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INTERVIEW


The original property opened in Karuizawa, central Japan, in 1914


YOSHIHARU HOSHINO


The Hoshino Resort Company opened its fi rst onsen inn a century ago, but in the past two decades the business has grown and changed beyond measure. Fourth-generation president Yoshiharu Hoshino explains why the Japanese onsen industry must move with the times


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Under Hoshino’s guidance the family business has grown from one to 32 resorts


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n Japan, bathing in hot springs is a centuries-old passion. The practice of peeling off clothes, washing the body and then immersing it in bubbling hot spring water is every bit as popular today as it was in the


12th century, when records show that the fi rst onsen (hot spring) resorts were established. The nation’s obsession with onsen as an aid to health and relaxation is largely due to geology. Japan has over 100 active volcanoes and a long history of earthquakes, the upside of which is 3,100 hot springs scattered across the country. Over the years, resort towns with both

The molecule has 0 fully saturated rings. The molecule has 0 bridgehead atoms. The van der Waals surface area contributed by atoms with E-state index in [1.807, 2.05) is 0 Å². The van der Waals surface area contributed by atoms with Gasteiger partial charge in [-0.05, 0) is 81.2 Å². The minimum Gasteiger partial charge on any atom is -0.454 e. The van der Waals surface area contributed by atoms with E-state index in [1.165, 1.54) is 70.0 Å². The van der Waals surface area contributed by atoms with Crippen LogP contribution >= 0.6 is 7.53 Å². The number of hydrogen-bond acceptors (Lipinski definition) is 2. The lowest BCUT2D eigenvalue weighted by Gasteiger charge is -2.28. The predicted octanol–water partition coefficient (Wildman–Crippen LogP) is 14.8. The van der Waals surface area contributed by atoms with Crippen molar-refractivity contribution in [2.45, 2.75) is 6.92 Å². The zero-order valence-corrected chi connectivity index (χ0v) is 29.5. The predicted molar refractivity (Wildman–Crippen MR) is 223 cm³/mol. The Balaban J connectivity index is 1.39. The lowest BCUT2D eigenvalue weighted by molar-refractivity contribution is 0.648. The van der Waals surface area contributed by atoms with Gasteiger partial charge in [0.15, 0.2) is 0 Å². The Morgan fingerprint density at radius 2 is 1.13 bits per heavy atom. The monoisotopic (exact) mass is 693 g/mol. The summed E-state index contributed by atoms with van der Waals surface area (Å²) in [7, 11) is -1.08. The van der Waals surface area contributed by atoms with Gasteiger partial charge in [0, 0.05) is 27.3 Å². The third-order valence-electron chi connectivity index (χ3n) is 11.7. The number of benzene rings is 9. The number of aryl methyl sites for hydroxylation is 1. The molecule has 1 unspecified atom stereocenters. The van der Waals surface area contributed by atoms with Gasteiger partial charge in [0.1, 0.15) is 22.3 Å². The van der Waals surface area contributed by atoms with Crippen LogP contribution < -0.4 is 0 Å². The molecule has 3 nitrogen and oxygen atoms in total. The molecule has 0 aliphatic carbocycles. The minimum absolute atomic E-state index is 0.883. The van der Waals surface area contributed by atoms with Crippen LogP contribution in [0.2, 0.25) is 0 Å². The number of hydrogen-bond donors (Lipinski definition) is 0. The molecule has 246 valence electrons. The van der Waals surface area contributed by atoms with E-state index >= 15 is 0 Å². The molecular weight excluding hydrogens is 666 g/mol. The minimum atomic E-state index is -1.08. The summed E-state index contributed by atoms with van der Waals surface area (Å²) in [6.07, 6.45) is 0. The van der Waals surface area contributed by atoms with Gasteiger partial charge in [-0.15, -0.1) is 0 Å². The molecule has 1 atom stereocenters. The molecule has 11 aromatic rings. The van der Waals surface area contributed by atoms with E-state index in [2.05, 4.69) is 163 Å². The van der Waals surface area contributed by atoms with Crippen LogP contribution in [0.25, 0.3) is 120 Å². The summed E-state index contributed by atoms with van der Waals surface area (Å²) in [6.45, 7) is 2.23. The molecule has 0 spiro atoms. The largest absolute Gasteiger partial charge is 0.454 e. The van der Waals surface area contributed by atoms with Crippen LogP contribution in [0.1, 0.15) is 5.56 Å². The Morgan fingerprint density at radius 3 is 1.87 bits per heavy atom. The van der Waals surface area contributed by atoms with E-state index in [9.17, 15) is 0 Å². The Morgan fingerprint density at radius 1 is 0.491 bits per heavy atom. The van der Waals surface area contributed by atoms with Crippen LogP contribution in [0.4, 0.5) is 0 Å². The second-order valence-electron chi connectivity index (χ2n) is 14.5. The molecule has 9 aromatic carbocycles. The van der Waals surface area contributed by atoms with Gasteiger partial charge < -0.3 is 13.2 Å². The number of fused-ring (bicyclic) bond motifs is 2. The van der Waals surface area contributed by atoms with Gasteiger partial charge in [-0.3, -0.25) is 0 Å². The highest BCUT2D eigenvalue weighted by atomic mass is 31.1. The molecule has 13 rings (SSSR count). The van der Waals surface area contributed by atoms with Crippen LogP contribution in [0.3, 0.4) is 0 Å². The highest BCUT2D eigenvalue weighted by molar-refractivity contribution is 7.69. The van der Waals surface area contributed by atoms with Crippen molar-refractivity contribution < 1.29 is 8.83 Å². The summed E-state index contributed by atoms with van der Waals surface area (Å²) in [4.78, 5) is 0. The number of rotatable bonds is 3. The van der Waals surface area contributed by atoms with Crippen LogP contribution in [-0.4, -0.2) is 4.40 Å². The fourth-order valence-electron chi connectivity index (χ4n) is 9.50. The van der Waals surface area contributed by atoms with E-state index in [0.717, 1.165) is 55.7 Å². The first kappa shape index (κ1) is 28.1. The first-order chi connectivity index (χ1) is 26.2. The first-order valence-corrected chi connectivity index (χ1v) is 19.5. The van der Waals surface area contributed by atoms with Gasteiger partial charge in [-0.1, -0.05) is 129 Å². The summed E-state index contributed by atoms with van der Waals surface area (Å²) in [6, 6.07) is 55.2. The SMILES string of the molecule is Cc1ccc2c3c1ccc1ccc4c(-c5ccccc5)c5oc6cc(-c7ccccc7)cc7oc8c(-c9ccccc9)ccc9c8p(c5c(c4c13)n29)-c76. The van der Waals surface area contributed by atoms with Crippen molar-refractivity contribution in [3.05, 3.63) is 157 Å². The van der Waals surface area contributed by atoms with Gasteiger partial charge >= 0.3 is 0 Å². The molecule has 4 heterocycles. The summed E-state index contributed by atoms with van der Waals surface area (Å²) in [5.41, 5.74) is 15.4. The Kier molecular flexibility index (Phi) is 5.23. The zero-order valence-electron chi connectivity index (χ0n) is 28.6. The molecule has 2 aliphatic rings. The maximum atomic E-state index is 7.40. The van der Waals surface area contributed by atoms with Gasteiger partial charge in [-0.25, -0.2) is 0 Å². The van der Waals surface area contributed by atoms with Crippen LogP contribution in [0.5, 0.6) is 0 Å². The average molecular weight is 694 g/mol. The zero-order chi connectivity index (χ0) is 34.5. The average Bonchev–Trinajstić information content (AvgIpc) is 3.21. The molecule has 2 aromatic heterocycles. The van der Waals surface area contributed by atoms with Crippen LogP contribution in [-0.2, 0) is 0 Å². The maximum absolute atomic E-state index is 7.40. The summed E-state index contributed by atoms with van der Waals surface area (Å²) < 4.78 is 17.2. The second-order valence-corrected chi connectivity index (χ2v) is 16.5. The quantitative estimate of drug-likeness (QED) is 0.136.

public baths and onsen-ryokan (small inns with hot springs) have developed in these locations, making the onsen a staple of Japanese domestic tourism, not to mention increasingly popular with overseas visitors. To the Japanese going to the onsen is an experience that embodies the very best of what their country has to offer. “Onsen resorts are extremely precious cultural assets,” says Yoshiharu Hoshino, president of Hoshino Resorts Inc, a 100-year-old onsen resort operator that now has 32 luxury properties across Japan. “They feature excellent food, relaxing hot springs baths and top-notch customer service.” Yet despite the enduring popularity of hot spring bathing, onsen resorts themselves


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